What happens in Unwind?
Connor and Risa live in a dystopian future. Their world has been forever changed by the Heartland War, which was fought between pro-life and pro-choice supporters.
- After the war, the Bill of Life is passed. It bans abortion and legalizes "unwinding," an advanced procedure that involves harvesting all a person's organs and implanting them in new hosts, thus allowing the donor to live on through their body parts.
Parents and legal guardians can elect to have their children unwound between the ages of 13 and 18. When Connor and Risa are chosen to be unwound, they run away to a salvage site known as the graveyard, where they live inside old cargo planes with other runaways.
Connor and Risa are betrayed by Roland, a power-hungry boy. All three are arrested and taken to Happy Jack Harvest Camp, where they're prepped for unwinding. Their new friend, Lev, arranges a strike on the camp that saves Connor and Risa, but not Roland.
In the dystopian future that Neal Shusterman has created in Unwind, “unwinding” a child is not considered murder. Unwanted teenagers (until age 18) can be disassembled and their organs transplanted to people who need them. It is emphasized that 100% of the child will live on, though merely in a divided state. As one child in the novel points out, “unwinds” are statistically more likely to go on to greatness. Unfortunately, it turns out that unwinding children is more controversial and complicated than was originally foreseen.
Unwinding children began after Heartland War. Fought between pro-choice and pro-life supporters, America’s second civil war resulted in the Bill of Life, which ends the war. Among these laws is a legal determination that life is inviolable from conception until age thirteen, at which point families can choose to “retroactively abort” their child. It is reported that this agreement satisfies both the pro-life and pro-choice stances. Although laws like the Bill of Life were passed to make the world a better place, some people argue that laws are powerless to change human nature.
Still others find that although the Bill of Life was meant to protect the sanctity of life, it has unfortunately “cheapened it.” Abortion is illegal. In its place has arisen “storking.” Storking occurs when a teenage mother does not want her child, so she places it on the doorstep of an unsuspecting family. That family is bound by law to care for the child, which in the least means sending it to a State Care Home. Storked babies are usually associated with hope and purity, but many families find them a chore.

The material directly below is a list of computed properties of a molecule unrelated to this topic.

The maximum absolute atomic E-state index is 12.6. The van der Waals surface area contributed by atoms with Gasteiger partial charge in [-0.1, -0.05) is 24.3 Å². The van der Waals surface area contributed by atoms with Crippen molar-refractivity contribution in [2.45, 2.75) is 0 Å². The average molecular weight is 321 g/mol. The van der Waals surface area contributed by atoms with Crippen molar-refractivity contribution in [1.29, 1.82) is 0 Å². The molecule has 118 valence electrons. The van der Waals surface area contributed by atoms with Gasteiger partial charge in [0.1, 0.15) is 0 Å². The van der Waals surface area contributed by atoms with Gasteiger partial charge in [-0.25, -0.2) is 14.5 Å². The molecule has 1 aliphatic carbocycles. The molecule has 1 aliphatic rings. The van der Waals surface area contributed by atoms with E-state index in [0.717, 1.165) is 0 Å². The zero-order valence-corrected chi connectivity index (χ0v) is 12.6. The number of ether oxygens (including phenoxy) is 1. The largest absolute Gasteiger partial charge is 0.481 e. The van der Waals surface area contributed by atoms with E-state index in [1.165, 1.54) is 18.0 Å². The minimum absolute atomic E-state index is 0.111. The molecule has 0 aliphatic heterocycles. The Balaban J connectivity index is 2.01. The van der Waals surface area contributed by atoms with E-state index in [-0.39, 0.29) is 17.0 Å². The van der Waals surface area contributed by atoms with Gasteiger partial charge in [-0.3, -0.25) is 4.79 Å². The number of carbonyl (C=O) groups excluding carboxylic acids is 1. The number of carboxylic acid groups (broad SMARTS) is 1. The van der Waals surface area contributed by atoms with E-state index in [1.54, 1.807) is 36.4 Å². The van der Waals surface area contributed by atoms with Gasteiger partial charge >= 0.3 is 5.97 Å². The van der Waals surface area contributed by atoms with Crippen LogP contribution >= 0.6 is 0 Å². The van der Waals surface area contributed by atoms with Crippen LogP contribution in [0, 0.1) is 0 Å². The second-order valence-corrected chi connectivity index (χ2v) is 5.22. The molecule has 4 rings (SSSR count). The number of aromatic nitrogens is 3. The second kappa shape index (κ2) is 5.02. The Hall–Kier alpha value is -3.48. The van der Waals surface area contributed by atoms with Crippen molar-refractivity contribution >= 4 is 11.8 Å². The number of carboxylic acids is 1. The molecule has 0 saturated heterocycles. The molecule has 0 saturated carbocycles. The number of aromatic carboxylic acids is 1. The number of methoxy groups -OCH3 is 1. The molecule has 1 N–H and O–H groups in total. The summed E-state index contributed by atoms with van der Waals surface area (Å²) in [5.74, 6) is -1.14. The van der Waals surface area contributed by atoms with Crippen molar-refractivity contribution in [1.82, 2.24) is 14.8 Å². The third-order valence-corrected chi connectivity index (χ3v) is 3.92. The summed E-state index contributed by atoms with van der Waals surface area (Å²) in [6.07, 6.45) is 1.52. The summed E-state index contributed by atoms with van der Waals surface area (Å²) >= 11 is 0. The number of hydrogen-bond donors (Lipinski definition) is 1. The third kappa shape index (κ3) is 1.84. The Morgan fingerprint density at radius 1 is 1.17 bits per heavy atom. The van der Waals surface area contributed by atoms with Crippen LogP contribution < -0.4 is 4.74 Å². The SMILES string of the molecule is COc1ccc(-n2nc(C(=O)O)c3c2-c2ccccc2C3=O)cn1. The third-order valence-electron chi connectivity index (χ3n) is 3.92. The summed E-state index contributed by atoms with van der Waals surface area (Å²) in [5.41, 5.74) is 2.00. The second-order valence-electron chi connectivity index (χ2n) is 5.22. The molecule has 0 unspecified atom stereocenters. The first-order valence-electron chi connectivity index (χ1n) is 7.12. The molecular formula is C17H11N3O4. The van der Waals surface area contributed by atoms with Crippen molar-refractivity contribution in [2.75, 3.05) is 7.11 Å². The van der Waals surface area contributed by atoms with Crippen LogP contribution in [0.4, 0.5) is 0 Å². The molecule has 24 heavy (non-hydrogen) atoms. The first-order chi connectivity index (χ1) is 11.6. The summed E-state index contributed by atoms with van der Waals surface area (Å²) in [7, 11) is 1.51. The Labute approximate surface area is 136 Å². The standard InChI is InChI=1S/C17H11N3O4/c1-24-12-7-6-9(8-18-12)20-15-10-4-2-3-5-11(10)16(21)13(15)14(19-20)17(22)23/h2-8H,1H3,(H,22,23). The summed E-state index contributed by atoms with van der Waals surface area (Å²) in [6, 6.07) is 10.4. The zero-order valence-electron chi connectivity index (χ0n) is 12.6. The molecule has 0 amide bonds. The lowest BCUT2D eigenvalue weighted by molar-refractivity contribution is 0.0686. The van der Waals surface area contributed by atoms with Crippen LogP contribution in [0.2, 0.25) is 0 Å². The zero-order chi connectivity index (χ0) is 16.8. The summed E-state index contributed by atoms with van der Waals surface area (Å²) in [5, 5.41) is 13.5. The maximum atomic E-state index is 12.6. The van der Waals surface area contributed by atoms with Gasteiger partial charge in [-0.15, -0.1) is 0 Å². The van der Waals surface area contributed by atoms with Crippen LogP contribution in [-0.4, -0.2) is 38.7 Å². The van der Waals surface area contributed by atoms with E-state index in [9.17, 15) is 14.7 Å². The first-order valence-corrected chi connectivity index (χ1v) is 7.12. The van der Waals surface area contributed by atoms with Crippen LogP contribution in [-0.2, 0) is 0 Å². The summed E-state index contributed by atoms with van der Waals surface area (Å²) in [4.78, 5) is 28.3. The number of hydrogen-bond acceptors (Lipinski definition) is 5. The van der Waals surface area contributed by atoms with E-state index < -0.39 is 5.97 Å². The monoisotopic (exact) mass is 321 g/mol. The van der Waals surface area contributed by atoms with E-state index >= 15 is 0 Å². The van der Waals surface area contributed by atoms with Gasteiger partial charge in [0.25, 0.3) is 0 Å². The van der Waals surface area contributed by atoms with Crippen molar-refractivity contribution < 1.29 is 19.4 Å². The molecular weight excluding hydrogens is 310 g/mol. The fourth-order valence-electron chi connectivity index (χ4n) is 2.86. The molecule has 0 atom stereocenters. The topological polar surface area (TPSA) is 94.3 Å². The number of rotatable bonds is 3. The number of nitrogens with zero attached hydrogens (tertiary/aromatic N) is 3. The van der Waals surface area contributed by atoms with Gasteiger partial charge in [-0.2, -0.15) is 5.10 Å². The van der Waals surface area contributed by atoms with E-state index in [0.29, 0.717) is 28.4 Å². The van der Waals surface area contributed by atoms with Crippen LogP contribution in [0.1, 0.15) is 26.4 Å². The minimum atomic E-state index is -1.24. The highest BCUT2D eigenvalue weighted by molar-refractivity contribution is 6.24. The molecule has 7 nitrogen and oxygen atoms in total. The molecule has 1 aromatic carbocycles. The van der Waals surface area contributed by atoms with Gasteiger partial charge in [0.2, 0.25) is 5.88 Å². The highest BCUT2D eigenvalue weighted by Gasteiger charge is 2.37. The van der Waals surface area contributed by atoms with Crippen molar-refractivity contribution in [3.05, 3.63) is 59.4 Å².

Many families do care for their storked children, but they may choose to have these children unwound later, particularly if those children are deviants or if they become an unnecessary expense. However, not all unwinds are miscreants. Some parents choose to “tithe” their children. Just as some Christian churches ask their congregation to give 10% of their income to the church, so too do some families choose to “give back” to their community with 10% of their children. Tithes are considered by many to be a higher class than ordinary children, in contrast to unwinds, which are a lower class.
Although every part of the unwound child lives on after transplantation, some people consider unwinding an abomination. Consequently, an anonymous network has developed to help runaway unwinds escape their parents and the police. This network ultimately ends in the Graveyard. The Graveyard is where old planes are sent after they are decommissioned, and like unwinds, the parts of these planes are used to replace the missing parts of other planes. What no one realizes is that the cargo holds of these planes have been filled with AWOL unwinds. Run by retired Admiral Dunfee, the Graveyard serves as a home to runaway unwinds until they turn 18, at which point it is illegal to unwind them.
Of course, not all unwinds escape, and those who do not escape are sent to Harvest Camps. Harvest...
(The entire section is 2,282 words.)